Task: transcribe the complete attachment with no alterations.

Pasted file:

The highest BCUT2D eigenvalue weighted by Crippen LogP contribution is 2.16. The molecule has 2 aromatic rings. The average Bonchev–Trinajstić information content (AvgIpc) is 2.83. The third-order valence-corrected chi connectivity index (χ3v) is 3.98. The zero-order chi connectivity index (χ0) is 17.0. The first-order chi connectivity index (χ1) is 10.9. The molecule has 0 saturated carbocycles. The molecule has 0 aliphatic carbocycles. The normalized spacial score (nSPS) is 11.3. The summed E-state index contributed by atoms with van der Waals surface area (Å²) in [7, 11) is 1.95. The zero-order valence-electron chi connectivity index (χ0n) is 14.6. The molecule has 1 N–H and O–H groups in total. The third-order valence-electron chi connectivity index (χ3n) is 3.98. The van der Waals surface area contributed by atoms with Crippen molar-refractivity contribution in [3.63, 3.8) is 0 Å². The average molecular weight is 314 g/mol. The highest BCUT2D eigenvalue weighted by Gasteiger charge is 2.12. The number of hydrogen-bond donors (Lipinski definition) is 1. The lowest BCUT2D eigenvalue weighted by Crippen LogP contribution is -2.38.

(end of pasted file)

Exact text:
The highest BCUT2D eigenvalue weighted by Crippen LogP contribution is 2.16. The molecule has 2 aromatic rings. The average Bonchev–Trinajstić information content (AvgIpc) is 2.83. The third-order valence-corrected chi connectivity index (χ3v) is 3.98. The zero-order chi connectivity index (χ0) is 17.0. The first-order chi connectivity index (χ1) is 10.9. The molecule has 0 saturated carbocycles. The molecule has 0 aliphatic carbocycles. The normalized spacial score (nSPS) is 11.3. The summed E-state index contributed by atoms with van der Waals surface area (Å²) in [7, 11) is 1.95. The zero-order valence-electron chi connectivity index (χ0n) is 14.6. The molecule has 1 N–H and O–H groups in total. The third-order valence-electron chi connectivity index (χ3n) is 3.98. The van der Waals surface area contributed by atoms with Crippen molar-refractivity contribution in [3.63, 3.8) is 0 Å². The average molecular weight is 314 g/mol. The highest BCUT2D eigenvalue weighted by Gasteiger charge is 2.12. The number of hydrogen-bond donors (Lipinski definition) is 1. The lowest BCUT2D eigenvalue weighted by Crippen LogP contribution is -2.38.